Cuts the Heart Out of National Environmental Policy Act

Allows agencies to ignore alternative actions that would be less harmful to the forests. It would allow one agency manager to design a single alternative and not require consideration of other possible alternatives. Federal courts have called this consideration of alternatives the very "heart of NEPA." Scientific and public scrutiny on a management action that is already decided overturns the very meaning of scientific review and public involvement.

Undermines America's Independent Judiciary

The bill tries to place these forest projects ahead of any other civil or criminal case before the courts. Courts would also be required to renew preliminary injunctions of logging projects every 45 days and courts would be pressured to issue a final ruling on a case within 100 days.

Tips the Scales of Justice

By requiring judges to give deference to the federal bureaucrats when deciding what relief is granted in a case – including after a project has been found in violation of the law – the McInnis bill attempts to require a court to tip the scales of justice in favor of proponents of a logging project. Analysts call this an astounding and possibly unprecedented change in American legal standards.

Provides More Subsidies For the Timber Industry

In FY 2002, the Forest Service spent $362 million to subsidize commercial logging on National Forests. This bill would authorize an additional $125 million in taxpayer subsidies.

Cuts the Public Out of the Process

Eliminates the current environmental review process, the one opportunity for the public to comment on and review agency decisions, on 250,000 acres, and asks Congress to give the agency carte blanche to develop an undefined process for administrative redress that offers no assurance that the public's concerns will be dealt with equitably. This "blank check" would apply to 20 million acres of public land. It adds a requirement for a public meeting, but it generally serves little purpose, since the bill allows the agency not to consider a single alternative to its original proposal.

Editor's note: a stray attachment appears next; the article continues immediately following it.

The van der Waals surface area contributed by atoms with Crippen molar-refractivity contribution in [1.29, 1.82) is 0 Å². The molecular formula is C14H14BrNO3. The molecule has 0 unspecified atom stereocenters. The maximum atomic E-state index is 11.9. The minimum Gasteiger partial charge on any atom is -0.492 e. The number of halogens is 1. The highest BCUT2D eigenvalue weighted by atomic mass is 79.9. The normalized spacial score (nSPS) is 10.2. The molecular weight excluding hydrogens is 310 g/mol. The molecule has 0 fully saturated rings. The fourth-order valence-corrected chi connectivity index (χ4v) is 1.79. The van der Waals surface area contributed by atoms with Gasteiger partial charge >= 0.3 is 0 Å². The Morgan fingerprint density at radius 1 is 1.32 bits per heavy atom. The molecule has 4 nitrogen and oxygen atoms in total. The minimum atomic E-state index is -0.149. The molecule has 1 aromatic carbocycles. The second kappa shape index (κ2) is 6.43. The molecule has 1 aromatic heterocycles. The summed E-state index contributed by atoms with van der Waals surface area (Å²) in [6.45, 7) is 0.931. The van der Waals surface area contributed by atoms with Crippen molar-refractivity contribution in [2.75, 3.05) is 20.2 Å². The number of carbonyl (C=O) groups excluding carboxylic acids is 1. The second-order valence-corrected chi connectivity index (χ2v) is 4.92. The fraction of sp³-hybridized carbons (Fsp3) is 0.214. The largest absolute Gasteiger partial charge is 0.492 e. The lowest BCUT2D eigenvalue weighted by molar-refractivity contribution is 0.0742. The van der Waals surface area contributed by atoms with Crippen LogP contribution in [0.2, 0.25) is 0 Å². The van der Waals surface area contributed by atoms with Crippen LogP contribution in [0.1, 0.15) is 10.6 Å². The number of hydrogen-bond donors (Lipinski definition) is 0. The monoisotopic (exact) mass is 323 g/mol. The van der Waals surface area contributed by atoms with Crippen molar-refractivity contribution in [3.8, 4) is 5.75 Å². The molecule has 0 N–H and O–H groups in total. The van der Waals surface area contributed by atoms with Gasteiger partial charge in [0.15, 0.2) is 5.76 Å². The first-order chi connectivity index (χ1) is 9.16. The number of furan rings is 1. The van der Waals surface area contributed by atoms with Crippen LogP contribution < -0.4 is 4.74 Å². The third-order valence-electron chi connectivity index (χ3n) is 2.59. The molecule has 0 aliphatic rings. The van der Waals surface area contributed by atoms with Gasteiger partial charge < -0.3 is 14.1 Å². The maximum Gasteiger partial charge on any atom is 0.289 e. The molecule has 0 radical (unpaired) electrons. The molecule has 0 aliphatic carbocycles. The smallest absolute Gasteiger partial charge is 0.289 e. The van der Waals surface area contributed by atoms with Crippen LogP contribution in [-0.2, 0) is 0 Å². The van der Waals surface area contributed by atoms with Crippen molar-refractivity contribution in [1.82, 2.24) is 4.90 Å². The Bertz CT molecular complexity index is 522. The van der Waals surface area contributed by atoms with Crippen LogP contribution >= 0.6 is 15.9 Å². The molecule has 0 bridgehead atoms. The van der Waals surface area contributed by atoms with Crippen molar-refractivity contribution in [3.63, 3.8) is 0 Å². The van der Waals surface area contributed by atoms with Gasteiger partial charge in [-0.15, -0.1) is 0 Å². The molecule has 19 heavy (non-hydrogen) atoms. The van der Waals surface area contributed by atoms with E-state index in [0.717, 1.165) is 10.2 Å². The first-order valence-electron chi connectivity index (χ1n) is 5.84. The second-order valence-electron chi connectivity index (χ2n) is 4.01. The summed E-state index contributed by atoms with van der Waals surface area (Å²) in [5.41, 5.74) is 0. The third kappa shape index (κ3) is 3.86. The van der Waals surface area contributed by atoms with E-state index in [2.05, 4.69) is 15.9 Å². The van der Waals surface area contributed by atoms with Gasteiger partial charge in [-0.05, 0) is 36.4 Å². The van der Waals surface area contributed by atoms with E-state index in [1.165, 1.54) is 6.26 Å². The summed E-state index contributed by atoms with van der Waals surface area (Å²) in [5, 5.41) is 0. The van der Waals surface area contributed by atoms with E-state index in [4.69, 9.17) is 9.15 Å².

Summary

Rather than protecting communities first, the McInnis bill will facilitate logging far away from homes and communities. The bill both fails to ensure that communities are protected from the risk of wildfire and guts longstanding environmental safeguards. Thursday's satellite feed will demonstrate how homeowners across the West are going without much-needed assistance, even as timber companies get the green light for logging projects. Their stories beg the question: why do McInnis and the Bush Administration insist on diverting crucial resources away from at-risk communities?

For story information contact:

Cat Lazaroff, Earthjustice, 202-667-4500 x 213

Chris Mehl, The Wilderness Society, 406-586-1600

Annie Strickler, Sierra Club 202-675-2384

Craig Noble, Natural Resources Defense Council 415-777-0220

Brad Devries, Defenders of Wildlife 202-682-9400 x237

Jennifer Coate, National Environmental Trust 202-887-8855

Anne Martin, American Lands, 509-624-5657

Tiernan Sittenfeld, U.S. Public Interest Research Group, 202-546-9707 x 311

Laurie Cooper, Alaska Coalition, 202-628-1843

Chris Wood, Trout Unlimited, 703-284-9403

Scott Miller, EMS West, 206-374-7795

For hard copy requests and technical information about the satellite feeds contact:

Gordon Productions, 800-818-7763

Contacts

Cat Lazaroff, Earthjustice, 202-667-4500 x 213

We're the lawyers for the environment, and the law is on our side.